Ahead of its release next month (or two months from now for European and Australian gamers), Nintendo has released a new “Mission Briefing” video on YouTube, showing off two of the game’s missions and digging into the story and features. The video also gives us some more insight into Samus’ role in the game, which some might consider spoilers.
You’ll be battling against Space Pirates in Federation Force, and during the course of the game, you’ll uncover their plot to create the ultimate weapon. As the battle between the two sides escalates, Samus is called in to support the team by gathering intel on the enemy and their weapon. You can check out the video by clicking above.
Following a delay earlier this year, Metroid Prime: Federation Force is finally set to launch next month (or two months from now if you live in Europe or Australia), and Nintendo is giving players a taste of the game early. Federation Force will be bundled with a side game called Blast Ball in which two teams of three Marines compete in a game of soccer while wearing mech suits.
Ahead of Federation Force‘s release, Nintendo has made Blast Ball free to download on the Nintendo 3DS eShop. This is being labeled as a special demo, and the online servers will apparently only be supported for a limited time. Full online play will be available again when Federation Force releases in full.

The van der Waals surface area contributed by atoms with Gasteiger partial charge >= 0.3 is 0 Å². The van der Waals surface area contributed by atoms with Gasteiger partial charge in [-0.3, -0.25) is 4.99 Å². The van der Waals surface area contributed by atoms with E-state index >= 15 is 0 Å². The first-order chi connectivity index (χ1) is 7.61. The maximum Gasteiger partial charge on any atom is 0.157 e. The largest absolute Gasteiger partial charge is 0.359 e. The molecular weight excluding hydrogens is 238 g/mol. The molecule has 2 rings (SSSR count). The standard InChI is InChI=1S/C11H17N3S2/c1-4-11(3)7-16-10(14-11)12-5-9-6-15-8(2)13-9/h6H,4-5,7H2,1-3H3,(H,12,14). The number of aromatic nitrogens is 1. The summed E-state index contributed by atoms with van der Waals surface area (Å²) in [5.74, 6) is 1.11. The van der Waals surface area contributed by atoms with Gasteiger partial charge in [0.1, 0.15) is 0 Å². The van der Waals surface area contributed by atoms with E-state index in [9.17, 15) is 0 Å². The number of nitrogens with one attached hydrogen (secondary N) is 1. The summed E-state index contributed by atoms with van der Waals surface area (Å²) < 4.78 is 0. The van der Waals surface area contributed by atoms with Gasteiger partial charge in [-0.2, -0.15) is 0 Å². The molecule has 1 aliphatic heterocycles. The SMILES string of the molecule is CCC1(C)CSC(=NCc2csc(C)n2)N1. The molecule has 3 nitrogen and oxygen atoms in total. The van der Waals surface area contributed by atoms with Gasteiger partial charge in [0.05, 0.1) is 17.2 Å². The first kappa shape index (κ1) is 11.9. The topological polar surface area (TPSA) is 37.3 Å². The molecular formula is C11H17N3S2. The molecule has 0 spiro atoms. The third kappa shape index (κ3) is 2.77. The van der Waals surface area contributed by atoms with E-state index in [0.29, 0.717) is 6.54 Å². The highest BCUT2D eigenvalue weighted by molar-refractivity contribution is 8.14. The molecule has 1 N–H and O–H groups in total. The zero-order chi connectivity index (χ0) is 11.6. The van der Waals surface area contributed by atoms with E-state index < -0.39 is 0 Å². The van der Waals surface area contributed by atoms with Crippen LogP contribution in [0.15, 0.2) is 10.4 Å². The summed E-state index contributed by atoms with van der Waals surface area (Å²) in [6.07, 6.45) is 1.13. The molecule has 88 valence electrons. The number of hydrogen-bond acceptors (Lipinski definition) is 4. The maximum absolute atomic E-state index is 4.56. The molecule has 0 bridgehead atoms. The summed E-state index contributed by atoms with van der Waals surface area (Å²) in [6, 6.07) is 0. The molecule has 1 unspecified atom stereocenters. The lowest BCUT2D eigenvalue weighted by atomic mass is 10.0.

We’ve known for a while now that Metroid Prime: Federation Force would have some kind of support for Nintendo’s ever-growing line of Amiibo figures, but Nintendo has recently announced exactly what that functionality will be. In Federation Force, you can scan the Samus or Zero Suit Samus Amiibo to unlock upgrades in the main game. Samus’ figure unlocks a suit modeled after her armor that appears to shoot more powerful missiles, while Zero Suit Samus’ figure unlocks a blue suit with an unknown powerup.
Nintendo also announced that other Amiibo will unlock paint jobs for the player’s mech in the Blast Ball minigame; they showed off skins based on Mario and Bowser. It’s not clear whether all Amiibo will unlock skins in Federation Force or only select figures, but we’re sure to find out soon because the game launches in North America on August 19th.
You can check out a gallery of the unlockable mission suits and Blast Ball skins by clicking in the gallery below, and you can check out a video of the Samus Amiibo’s powerup by clicking below.